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January 28, 2022

Travelling to Jordan unites modern city with ancient ruins

By CARTER BANKER | September 7, 2011

Looking for an exciting place to visit or study abroad? Look no further than the Hashemite Kingdom of Jordan (or just Jordan for short, but that's less fun to say).

Sandwiched between Israel, Syria, Iraq, Saudi Arabia and Egypt, Jordan is quite literally in the middle of all the action these days.

Yet despite the current instability of some of its neighbors, Jordan, with its Western-educated king (he went to Deerfield and then Oxford and readily admits that he speaks English better than he speaks Arabic), has remained remarkably calm.

The capitol, Amman, is a beautiful city to behold. Strict building codes require every building to be made with the local white limestone, giving the city a very clean and sophisticated look not often found in the cities of so-called "developing countries."

Residents of the city like to compare it to Rome, because they say both cities were built on seven hills. They are quick to tell all Americans that Amman's original name was actually Philadelphia, thus linking the two great countries together.

For a student who wishes to study in Jordan, Amman is definitely the place to be. It offers both the amenities and conveniences of a modern city, and the old charm of the Occident (think local markets that smell like spices and hookah smoke).

As wonderful as Amman is, one cannot truly experience Jordan without traveling outside the city limits.

A short car ride can bring you to Jerash, home to some spectacular Roman ruins (in my opinion they are better preserved and more worthwhile to see than most of the ruins in Italy but don't tell the Italians I said that).

A little further afield is the unmissable site of Petra, which was recently named one of the new "Seven Wonders of the World." You may recognize its iconic "treasury" building as the really cool building-carved-into-a-rock-face in the movie Indiana Jones and the Last Crusade.

A capital city built by the Nabataeans in the 6th century B.C., Petra was popular stop along many important trading routes in the Middle East.

The whole site is filled with caves, some with elaborately decorated exteriors and some more plain. And up until the late 80s there were Bedouins, traditionally nomadic tribes, inhabiting these caves until the government relocated them to help preserve the site; although some still remain in the less touristy parts of the site.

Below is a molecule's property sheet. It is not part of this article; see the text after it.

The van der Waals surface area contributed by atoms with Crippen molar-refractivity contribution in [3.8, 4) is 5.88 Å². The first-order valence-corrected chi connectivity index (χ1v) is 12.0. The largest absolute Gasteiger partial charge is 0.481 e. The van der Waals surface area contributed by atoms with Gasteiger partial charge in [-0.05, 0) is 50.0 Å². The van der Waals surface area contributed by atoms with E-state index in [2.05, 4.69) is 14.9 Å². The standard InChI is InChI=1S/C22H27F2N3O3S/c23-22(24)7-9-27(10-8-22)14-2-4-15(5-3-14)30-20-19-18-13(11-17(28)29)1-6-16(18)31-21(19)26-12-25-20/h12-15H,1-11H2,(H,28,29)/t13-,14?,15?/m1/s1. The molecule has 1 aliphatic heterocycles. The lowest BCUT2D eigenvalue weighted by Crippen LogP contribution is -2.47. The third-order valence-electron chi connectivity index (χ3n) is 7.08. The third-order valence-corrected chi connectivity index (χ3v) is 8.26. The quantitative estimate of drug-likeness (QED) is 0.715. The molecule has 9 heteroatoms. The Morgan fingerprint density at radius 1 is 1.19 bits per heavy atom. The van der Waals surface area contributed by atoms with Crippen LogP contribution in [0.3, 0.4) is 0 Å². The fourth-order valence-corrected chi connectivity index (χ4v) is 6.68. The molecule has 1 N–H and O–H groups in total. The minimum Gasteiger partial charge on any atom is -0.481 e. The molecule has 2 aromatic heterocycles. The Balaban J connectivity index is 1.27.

There is something for everyone at Petra; the history and archaeology buffs can marvel at the antiquity; the geologists can ogle at the multi colored layers of sediment; the anthropologists can share a cup of tea with the remaining Bedouins in the area; and the adventures can venture off the main paths and explore the thousands of caves.

For those of you who enjoy a little quality time at the beach, have no fear! Head to Aqaba and swim in the Red Sea.

But this will be no typical beach experience. While you are relaxing in the water, you can look up and see Israel to your right and Egypt to your left, all while hearing the call to prayer. This is no Florida beach!

And if you're looking for an even more unusual beach experience, go to the Dead Sea, the lowest point on Earth. As you walk down to the water, you'll pass signs telling you exactly how many feet you are below sea level (it's kinda freaky).

And that's not even the coolest part. The Dead Sea (very appropriately named) has a very high salt content and doesn't contain any living creatures. The salt makes you extra buoyant, so you can lie on your back and read the newspaper while you're floating in the water!

And when you're done with that, you can take a nice refreshing mud bath by covering yourself in mud from the sea (it's supposed to be very good for your skin).

When you're all done with water, take a trip into Wadi Rum to experience a real true-life desert. As you journey through the sands, you will most likely encounter some nomadic Bedouin with their herds of camels and goats, and hopefully you'll come across a nice big sand dune that you can slide down.

You may recognize the area from the film Lawrence of Arabia (or maybe you won't, since deserts are relatively hard to distinguish from one another).

If Jordan sounds like a place that you would like to study abroad, you're in luck! The Council on International Education Exchange (CIEE) Jordan programs are all vetted by Hopkins.

It's a great place to go if you have any interest in the Middle East, history, International Studies, political science, anthropology or Arabic.

Ethnic minority students interested in one of these CIEE programs can apply for the Robert B. Bailey Scholarship. And all students interested in studying outside of Western Europe can apply for the David L. Boren Scholarships and Fellowships for a potential $20,000 award for undergraduates.

So for all you freshmen and sophomores who are starting to think about studying abroad, look at Jordan - you won't regret it!

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